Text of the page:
A quick search on Rakuten found 60,000 suitcases, dropping to about 9,000 in the 71 – 80 liter range. We threw out the super-expensive suitcases, cloth bags (there were very few in Japan), zipper bags and the knock-off caster bags which dropped the count by half. Most of those that remained, however, were on average 5.5 kg unladen, too heavy for our needs.
Drilling through the results, we found a few in the 4.1 and 4.2 kg ranges (and oddly, nothing between 4.2 and 5.5 kg). How do they get these suitcases so light? By thinning the polycarbonate to the absolute minimum, then ribbing it to create external structural strength, use polycarbonate hinges and clasps, use lighter grease packed casters and removing most of the internal cloth, flaps, pockets and covers to create the lightest, yet still theoretically durable suitcases. The catch being that these suitcases should always be packed sufficiently full, so the contents themselves also provide some structural support – I would never recommend traveling with one of these empty, or even half full. And the plastic clasps can be opened with a screwdriver!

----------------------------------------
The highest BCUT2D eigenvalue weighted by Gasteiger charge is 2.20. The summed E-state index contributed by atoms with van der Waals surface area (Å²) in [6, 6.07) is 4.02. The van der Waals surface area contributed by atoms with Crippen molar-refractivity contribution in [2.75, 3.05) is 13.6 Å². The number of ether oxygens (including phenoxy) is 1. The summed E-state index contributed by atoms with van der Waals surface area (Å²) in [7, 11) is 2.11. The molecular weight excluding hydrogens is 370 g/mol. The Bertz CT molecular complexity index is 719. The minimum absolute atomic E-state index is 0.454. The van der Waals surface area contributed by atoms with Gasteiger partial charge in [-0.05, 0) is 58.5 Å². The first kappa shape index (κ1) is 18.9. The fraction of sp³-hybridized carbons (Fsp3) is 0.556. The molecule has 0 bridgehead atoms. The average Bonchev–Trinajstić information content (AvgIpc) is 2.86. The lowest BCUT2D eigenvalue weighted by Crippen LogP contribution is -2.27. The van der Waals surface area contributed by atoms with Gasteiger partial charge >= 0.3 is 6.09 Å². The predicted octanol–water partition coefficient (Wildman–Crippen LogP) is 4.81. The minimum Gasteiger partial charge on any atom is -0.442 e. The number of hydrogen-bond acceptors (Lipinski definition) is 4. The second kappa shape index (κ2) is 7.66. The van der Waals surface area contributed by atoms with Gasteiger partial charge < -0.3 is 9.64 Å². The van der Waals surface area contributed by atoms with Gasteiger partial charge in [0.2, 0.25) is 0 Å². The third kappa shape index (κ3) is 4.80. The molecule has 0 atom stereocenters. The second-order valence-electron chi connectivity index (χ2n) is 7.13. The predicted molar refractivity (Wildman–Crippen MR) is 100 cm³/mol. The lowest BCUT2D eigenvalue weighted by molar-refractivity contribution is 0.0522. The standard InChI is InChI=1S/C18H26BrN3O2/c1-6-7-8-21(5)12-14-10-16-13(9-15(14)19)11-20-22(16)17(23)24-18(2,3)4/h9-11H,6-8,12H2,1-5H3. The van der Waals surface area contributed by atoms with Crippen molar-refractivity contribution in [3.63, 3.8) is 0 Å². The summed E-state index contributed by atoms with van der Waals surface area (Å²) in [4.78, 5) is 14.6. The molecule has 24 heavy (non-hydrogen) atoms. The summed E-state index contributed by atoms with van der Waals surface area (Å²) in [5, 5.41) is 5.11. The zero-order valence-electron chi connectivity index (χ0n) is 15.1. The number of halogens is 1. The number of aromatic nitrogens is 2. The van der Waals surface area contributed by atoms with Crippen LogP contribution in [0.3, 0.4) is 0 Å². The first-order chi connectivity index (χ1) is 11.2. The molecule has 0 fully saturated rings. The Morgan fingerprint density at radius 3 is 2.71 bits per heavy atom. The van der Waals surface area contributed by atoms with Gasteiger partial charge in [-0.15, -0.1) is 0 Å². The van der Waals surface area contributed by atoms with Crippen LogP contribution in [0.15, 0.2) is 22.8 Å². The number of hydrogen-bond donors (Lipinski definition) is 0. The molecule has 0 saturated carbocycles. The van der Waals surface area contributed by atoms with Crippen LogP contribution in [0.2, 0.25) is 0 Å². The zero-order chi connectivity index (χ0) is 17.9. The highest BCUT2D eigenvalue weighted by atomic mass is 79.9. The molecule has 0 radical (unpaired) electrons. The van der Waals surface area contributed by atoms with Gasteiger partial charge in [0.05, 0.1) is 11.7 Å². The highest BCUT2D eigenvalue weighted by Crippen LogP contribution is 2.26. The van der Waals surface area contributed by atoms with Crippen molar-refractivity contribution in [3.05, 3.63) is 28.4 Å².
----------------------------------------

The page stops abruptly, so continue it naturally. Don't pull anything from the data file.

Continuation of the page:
In the end, we chose the GMA-5212 (Japanese link) from Global Master Air/Wings, a 77 liter case weighing 4.1 kg unladen measuring 67 cm by 47 cm by 27 cm inside in Dark Purple because the lovely Burgundy was out of stock. It carries four star recommendations on Rakuten and Yodobashi. It’s all polycarbonate to get it so light, which means that it will wear and tear faster than the heavier or more expensive suitcases, but enables us to pack up to 19 kg of contents in it. It arrives tomorrow and I’ll be using it to fly from Tokyo back home to New York in economy, using rail transport to and from both airports, next week, fully laden. We’ll see then if I made the right purchase decision, or whether the suitcase is just too light to be as durable as advertised.
Aside: In order to meet Japanese garbage requirements, we also have to saw our old suitcase into quarters in order to fit it into the local bins. That’s going to be fun as my in-laws have a handheld electric band-saw. A boy, a toy and something to destroy, what could possibly go wrong!